Monday, January 12, 2015

What Can Doctors Do?

Let us do, or die.

Robert Burns (1759-1796), Scots Wha Hae

What can doctors do about the sorry state of private practice, medical affairs, and health reform?

This is not an idle question. The numbers speak for themselves. Somewhere between 55% to 59% of Americans want ObamaCare repealed or replaced; 44% of doctors plan to take steps to limit access to care; 45% give Obamcare a D or F grade, while only 3% give it an A; by 60/40 margins midterm voters voted Republican, most largely on the basis of a weak economy or on ACA “trainwreck.”

In his poem The Charge of the Light Brigade,Lord Tennyson wrote, “Ours is not to reason why, ours it to do or die.” I would change this to read, “Ours is to show the reasons why, Ours is to do or die.”

Why is the private practice of medicine dying or in severe distress? There are many reasons why, which the Physicians Foundation, a nonprofit organization has articulated in its watch list.

These are things to watch.

• Watch for rapid hospital consolidation. As hospitals consolidate into ever larger integrated systems, it not only gives them monopolies but the capital and leverage to negotiate higher fees from 3rd parties , to buy physician practices and to raise fees for the physicians they employ. Salaried physicians have no control over those fees. Sometimes called “facility fees." Physicians can only refer to specialists and to departments within the hospital system that employs them.

• Watch for the volume of paperwork physicians must handle. Nonclinical paperwork and administrative and regulatory pressures now require physicians to spend 20% or more of their time filling out forms, entering data into electronic records systems, or hassling with 3rd parties to gain permission to do a procedure or perform a test. These tasks take time away from patient care.

• Watch for the introduction of the ICD-10 coding system on October 15, 2015. This dramatically expanded system, which contains a 10 or more fold increase in codes a doctor must master in order to get paid, requires more data entry and data clerks to enter that coded data into a labyrinthic maze. If codes are entered improperly, payment will not be forthcoming, audits may ensue, and even imprisonment for fraud may follow.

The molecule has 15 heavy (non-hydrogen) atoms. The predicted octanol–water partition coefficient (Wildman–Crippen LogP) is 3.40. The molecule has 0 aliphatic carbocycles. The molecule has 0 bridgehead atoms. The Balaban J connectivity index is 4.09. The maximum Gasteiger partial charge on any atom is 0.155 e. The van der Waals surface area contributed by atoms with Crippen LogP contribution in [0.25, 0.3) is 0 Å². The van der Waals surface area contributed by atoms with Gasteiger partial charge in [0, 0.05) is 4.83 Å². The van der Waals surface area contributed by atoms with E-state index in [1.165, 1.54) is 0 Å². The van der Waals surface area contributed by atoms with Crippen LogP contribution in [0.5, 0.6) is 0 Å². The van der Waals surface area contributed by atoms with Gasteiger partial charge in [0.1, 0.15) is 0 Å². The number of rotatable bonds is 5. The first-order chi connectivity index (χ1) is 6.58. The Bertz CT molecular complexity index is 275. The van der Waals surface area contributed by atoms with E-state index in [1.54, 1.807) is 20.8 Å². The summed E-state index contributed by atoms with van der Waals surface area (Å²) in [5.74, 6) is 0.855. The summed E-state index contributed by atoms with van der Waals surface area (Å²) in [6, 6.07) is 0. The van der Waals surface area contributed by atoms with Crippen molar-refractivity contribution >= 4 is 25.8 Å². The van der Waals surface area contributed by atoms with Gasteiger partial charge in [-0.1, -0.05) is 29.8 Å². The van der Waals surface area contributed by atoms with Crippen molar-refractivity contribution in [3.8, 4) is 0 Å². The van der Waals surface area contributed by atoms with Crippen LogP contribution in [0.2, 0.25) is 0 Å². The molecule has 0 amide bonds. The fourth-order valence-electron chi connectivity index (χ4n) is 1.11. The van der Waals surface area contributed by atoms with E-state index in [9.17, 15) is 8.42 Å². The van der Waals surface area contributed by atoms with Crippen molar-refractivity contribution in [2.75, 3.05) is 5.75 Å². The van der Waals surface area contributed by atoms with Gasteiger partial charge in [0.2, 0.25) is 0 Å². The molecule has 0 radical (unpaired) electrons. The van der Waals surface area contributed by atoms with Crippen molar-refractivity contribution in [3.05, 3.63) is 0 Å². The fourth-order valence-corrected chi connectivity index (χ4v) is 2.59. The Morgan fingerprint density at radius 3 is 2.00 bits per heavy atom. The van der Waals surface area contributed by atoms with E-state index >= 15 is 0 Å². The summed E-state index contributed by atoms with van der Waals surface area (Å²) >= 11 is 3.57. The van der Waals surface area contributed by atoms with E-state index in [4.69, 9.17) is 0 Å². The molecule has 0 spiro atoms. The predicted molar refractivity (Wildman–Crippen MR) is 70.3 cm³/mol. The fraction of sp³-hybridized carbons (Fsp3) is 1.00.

• Watch for increasing lack of transparency with mounting complexity of the system with confusion among those who charge and those who must pay the bills. Lawyer and journalist Steven Brill, in his book America’s Bitter Pill, highlights this confusion. He interviewed the CEO of a hospital, whose institution charged $200,000 for an open heart procedure on Brill, and the CEO of the UnitedHealthGroup, and neither could rationally explain the contents of the bill.

• Watch for lack of physician access. According to the Physician Foundation’s 2014 Biennual Survey, nearly half (44%) of physicians plan to limit access to new patients either by retiring, pursuing another career, becoming a hospital salaried employee, a hospitalist, or a locum tenens physician. Others may switch from being paid by a 3rd party to direct pay concierge practices. The reasons for these private practice switches are many – low reimbursement, exclusion from networks, harassment hassles, loss of autonomy, malpractice pressures, unaffordable practice expenses, and dissatisfaction with dysfunctional electronic health records systems.

What can physicians do? Among other things, they can make the public aware, through systematic and objective national physician surveys, of what physicians think and how they react to harmful health reform measures.

Let us watch and pray that things change for the better and that health reforms do patients no harm, distract from the doctor-patient relationship, or further limit access to care. Otherwise, private practice as we know it will wither and die.

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